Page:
by Richard EganNews Weekly
National Affairs: Time to rethink UN treaties
, June 3, 2000
Australia is moving to re-evaluate its United Nations treaty arrangements. Richard Egan explains.
On March 30, 2000 Foreign Minister Alexander Downer announced that the Federal Government would undertake a “whole-of-government review of the operation of the United Nations treaty committee system as it affects Australia”. The review was expected to take at least two months.
The announcement closely followed the adverse “Concluding Observations” by the UN’s Committee on the Elimination of Racial Discrimination on Australia’s latest report on its implementation of the Convention on the Elimination of Racial Discrimination.
The UN Committee criticised Australia for the 1998 amendments to the Native Title Act; the “loss of confidence by the indigenous community in the process of reconciliation”; the “discriminatory approach to law enforcement” and “sentencing schemes in Western Australia and the Northern Territory [that] appeared to target offences that were committed disproportionately by indigenous Australians”.
It appears that this report was the final straw. Mr Downer stated that since 1996 Australia has been advocating changes to the reporting system with some support from Canada, New Zealand and Norway but without any results to date.
There are six “human rights” treaties that have corresponding monitoring bodies or committees. Signatory nations to each treaty must submit comprehensive reports on their implementation of the treaty at regular intervals — five yearly for the International Covenant on Civil and Political Rights; the International Covenant on Economic, Social and Cultural Rights and the Convention on the Rights of the Child; four yearly for the Convention Against Torture and the Convention on the Elimination of All Forms of Discrimination Against Women; and every two years for the Convention on the Elimination of All Forms of Racial Discrimination.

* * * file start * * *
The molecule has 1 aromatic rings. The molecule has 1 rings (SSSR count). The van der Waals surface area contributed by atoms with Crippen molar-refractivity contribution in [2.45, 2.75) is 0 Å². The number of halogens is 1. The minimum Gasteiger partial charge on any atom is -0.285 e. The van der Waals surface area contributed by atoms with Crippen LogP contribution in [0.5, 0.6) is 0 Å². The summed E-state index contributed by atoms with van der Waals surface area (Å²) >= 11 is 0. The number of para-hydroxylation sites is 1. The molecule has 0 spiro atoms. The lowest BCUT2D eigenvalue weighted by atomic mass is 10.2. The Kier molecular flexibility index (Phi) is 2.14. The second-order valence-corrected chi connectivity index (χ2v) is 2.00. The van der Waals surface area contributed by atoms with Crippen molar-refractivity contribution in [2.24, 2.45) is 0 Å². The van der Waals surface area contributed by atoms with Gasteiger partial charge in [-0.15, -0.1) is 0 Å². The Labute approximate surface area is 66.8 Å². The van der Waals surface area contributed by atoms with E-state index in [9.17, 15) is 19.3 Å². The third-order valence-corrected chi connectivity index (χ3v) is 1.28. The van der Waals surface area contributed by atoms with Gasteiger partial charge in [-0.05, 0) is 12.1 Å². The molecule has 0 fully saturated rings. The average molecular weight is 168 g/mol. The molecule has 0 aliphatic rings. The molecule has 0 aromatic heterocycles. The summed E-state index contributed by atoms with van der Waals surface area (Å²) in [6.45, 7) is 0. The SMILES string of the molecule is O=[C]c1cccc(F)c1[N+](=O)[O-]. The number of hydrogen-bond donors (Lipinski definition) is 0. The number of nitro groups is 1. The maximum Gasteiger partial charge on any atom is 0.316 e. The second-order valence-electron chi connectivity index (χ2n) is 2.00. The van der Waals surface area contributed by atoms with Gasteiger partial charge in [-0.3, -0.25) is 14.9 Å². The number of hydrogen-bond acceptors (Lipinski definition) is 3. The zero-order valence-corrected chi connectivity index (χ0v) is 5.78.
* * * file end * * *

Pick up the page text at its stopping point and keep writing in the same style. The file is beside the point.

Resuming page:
Many countries do not succeed in meeting this schedule. As of May 22, 2000, as many as 1,252 reports were overdue — some by a decade or more. Nor can the committees keep up with those reports which are submitted, most not being reviewed until at least a year later. Australia’s latest report on the International Covenant on Civil and Political Rights was due in November 1996, but was submitted to the UN Human Rights Committee in August 1998. However, the Committee is not scheduled to consider it until its July meeting in 2000. Australia’s report on the International Covenant on Economic, Social and Cultural Rights, due June 1994, was submitted in June 1998 but won’t be looked at until April 2001.
Membership of the monitoring bodies consists of individuals supposedly appointed for their expertise and elected by the signatory nations to each treaty. They are not supposed to take direction from their home nation. However, this is unlikely to be the case with dictatorships such as Pakistan, China and Cuba.